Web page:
While the Pandas basketball team was unable to win gold at last weekend’s Canada West Final Four in Vancouver, they’ll take a trip to Quebec City for CIS Nationals as an adequate consolation prize.
The Pandas went into the Canada West Final Four on Friday against the top seeded UBC Thunderbirds and struggled, coming out with a 72-59 loss that put them in the bronze medal game against the Victoria Vikes.
Head coach Scott Edwards said the loss to the Thunderbirds boiled down to a lack of execution.
“We just couldn’t score. We didn’t shoot the ball very well, and we had poor percentages, and that impacted our overall performance,” Edwards said. “We couldn’t put any sort of real pressure on them because we just couldn’t hit shots.”
The Pandas were able to hold conference player of the year Kris Young to just six points, but their lack of offensive execution made it difficult to capitalize on the opportunity.
“In terms of our play, I really don’t think we had the urgency you need at this point in the season to execute properly,” Edwards said.
The Pandas were only down 10-9 after the first quarter, but UBC took control after that, as UBC started the quarter on a 5-0 run, and never trailed the rest of the game. Edwards highlighted this quick start from the Thunderbirds as a turning point in the game.
“They got hot, they hit a couple of shots early, and that kind of put us on our heels,” Edwards said. “Conversely, we were ice cold. We had wide-open looks that just weren’t falling.”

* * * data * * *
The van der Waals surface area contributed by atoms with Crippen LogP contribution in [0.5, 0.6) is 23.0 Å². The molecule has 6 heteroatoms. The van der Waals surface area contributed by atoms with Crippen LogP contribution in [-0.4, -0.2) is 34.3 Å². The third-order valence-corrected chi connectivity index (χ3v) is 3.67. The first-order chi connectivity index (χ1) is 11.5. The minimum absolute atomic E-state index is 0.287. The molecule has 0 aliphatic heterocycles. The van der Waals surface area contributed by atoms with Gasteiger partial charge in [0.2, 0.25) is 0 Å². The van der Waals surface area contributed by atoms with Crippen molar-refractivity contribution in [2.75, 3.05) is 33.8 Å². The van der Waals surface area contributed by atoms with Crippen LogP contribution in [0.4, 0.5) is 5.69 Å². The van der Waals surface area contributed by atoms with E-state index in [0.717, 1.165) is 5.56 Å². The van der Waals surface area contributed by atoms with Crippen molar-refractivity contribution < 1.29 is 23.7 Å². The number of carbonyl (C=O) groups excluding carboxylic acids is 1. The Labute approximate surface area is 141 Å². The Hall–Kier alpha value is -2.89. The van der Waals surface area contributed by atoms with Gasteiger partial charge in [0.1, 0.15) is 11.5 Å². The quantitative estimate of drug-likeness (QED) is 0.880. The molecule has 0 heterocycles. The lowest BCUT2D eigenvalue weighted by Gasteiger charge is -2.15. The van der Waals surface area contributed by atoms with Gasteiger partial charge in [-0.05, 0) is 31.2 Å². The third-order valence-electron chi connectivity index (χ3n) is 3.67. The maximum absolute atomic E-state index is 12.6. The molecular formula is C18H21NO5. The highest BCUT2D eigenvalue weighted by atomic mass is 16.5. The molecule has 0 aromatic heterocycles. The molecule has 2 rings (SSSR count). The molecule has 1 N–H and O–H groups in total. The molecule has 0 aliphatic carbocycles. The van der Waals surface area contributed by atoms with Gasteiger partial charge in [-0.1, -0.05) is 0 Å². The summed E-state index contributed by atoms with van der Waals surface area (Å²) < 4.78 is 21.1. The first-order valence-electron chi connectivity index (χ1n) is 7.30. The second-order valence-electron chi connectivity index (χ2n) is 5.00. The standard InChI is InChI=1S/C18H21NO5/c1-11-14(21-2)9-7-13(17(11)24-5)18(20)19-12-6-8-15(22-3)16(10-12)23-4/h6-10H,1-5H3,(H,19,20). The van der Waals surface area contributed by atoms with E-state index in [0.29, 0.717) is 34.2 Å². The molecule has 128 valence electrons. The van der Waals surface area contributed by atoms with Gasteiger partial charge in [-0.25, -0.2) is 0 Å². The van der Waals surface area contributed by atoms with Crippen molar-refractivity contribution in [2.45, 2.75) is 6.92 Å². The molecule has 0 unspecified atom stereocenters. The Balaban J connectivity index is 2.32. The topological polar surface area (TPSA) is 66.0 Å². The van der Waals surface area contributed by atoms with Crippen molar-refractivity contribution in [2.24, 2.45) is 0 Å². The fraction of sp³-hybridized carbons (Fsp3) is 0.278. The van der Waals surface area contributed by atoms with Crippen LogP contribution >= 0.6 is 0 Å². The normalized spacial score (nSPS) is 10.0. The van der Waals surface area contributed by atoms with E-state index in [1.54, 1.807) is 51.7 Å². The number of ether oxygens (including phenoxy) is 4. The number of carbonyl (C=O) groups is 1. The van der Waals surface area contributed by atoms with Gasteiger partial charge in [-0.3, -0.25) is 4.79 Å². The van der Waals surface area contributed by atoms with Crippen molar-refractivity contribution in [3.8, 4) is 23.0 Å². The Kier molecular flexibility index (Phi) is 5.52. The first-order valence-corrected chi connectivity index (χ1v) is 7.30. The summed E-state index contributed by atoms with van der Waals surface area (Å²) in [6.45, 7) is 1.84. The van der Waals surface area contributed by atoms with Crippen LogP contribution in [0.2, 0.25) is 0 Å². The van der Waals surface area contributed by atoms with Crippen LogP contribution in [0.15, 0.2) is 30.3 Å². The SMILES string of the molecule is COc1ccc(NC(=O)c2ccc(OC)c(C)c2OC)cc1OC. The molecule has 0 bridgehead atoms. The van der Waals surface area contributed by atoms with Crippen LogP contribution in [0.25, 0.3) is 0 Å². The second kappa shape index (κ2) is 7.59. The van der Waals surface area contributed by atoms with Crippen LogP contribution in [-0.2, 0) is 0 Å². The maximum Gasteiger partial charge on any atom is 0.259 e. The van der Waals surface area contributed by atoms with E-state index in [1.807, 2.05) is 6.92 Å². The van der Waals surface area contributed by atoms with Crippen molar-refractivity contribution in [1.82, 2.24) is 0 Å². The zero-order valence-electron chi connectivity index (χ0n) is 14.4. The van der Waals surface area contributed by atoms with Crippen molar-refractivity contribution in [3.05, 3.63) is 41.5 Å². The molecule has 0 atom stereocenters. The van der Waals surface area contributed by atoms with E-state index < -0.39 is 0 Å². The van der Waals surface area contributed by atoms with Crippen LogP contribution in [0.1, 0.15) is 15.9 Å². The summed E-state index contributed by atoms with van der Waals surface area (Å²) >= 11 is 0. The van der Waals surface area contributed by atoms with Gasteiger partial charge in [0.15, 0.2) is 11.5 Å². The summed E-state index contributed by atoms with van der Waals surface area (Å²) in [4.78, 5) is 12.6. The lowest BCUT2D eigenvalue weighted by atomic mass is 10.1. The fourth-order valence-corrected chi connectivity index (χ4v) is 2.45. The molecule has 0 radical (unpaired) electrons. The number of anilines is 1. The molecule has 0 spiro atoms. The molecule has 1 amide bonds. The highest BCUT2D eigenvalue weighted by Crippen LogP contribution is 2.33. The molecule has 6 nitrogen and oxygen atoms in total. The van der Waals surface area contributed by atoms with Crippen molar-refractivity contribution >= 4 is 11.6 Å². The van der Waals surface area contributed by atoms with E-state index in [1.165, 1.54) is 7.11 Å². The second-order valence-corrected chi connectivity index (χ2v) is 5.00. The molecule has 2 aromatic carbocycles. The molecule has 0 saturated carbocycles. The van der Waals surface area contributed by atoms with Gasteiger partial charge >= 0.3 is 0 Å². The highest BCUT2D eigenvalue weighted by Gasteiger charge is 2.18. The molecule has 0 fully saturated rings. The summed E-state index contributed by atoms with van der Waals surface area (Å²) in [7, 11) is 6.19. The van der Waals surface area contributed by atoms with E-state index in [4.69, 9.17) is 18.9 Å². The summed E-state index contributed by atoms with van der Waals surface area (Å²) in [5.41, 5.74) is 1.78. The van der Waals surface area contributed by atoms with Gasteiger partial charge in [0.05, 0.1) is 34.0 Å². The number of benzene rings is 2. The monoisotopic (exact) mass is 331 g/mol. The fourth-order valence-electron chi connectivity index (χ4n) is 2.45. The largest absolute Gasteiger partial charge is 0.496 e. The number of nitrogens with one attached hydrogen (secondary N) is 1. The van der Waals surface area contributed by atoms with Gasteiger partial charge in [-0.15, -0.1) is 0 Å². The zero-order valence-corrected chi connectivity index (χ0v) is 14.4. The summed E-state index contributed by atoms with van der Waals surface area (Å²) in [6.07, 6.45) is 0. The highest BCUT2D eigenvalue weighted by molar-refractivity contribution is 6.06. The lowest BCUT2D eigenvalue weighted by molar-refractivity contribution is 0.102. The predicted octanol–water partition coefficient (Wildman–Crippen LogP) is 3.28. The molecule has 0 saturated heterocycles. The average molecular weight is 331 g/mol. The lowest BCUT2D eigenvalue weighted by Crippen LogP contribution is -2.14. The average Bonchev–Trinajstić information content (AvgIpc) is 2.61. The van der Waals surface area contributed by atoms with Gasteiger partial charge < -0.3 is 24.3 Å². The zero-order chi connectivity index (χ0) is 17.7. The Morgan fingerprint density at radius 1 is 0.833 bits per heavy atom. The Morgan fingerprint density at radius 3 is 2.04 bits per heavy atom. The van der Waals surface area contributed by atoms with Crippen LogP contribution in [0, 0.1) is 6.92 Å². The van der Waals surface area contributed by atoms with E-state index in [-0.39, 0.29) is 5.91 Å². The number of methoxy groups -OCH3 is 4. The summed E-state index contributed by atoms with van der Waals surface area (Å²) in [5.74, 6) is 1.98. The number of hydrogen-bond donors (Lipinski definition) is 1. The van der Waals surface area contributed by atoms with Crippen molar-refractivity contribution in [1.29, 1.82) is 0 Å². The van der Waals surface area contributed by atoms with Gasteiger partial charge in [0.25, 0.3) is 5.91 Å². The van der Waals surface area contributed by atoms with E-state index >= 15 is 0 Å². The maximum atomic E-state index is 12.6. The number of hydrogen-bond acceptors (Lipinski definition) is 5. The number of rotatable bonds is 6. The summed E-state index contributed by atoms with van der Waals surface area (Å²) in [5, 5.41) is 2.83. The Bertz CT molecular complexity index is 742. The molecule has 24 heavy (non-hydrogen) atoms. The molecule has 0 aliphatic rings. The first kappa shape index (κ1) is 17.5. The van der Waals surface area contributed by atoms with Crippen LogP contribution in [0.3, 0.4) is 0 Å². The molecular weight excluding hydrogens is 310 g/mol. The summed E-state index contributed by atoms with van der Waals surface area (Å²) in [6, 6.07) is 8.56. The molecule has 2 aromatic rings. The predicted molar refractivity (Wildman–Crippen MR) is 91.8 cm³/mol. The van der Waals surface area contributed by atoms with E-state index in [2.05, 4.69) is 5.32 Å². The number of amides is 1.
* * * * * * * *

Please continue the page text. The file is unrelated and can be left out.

This marks a second straight semifinal exit for the Pandas, following last year’s loss to the Fraser Valley Cascades.
The Pandas were able to redeem themselves in the bronze medal game on Saturday against Victoria with a trip to nationals on the line. The Pandas dominated in the paint, out rebounding the Vikes 49-27 in rebounds in what would eventually be a 78-74 victory.
Edwards said that despite the team falling short of their ultimate goal of winning Canada West, he still thought the season was a success.
“I think we had a great deal of success over large parts of the season, especially having to compete with two other really good teams in the conference (UBC and the Saskatchewan Huskies),” he said.
The Pandas now look towards nationals on Thursday, where they’ll kick off their tournament against a familiar foe in the Saskatchewan Huskies.
“We’re really excited that we get to go to nationals again. We didn’t perform that well last year,” Edwards said. “This year we’re a much healthier team, and we’re excited for the opportunity that lies ahead this week.”
After nationals comes the offseason. It’ll be one of transition for the Pandas, as many of their players are in their fifth and final year of eligibility, including first team CIS All-Star Saskia van Ginhoven.
“We’ll have a lot of new faces on the team this upcoming year,” Edwards said. “I think the biggest part of the spring and summer is just getting the new group acclimated to one another.”
Despite the turnover, Edwards remained positive about his outlook for the offseason and beyond.
“It’s going to be a process for (our incoming players), just like it was a process for our current group of graduating players,” Edwards said. “They had to evolve as players and learn how to play at a championship level in Canada West, and it’ll be the same for this incoming group.”
“It was a joy to coach this departing group, and we’ll see what this incoming group will be able to accomplish.”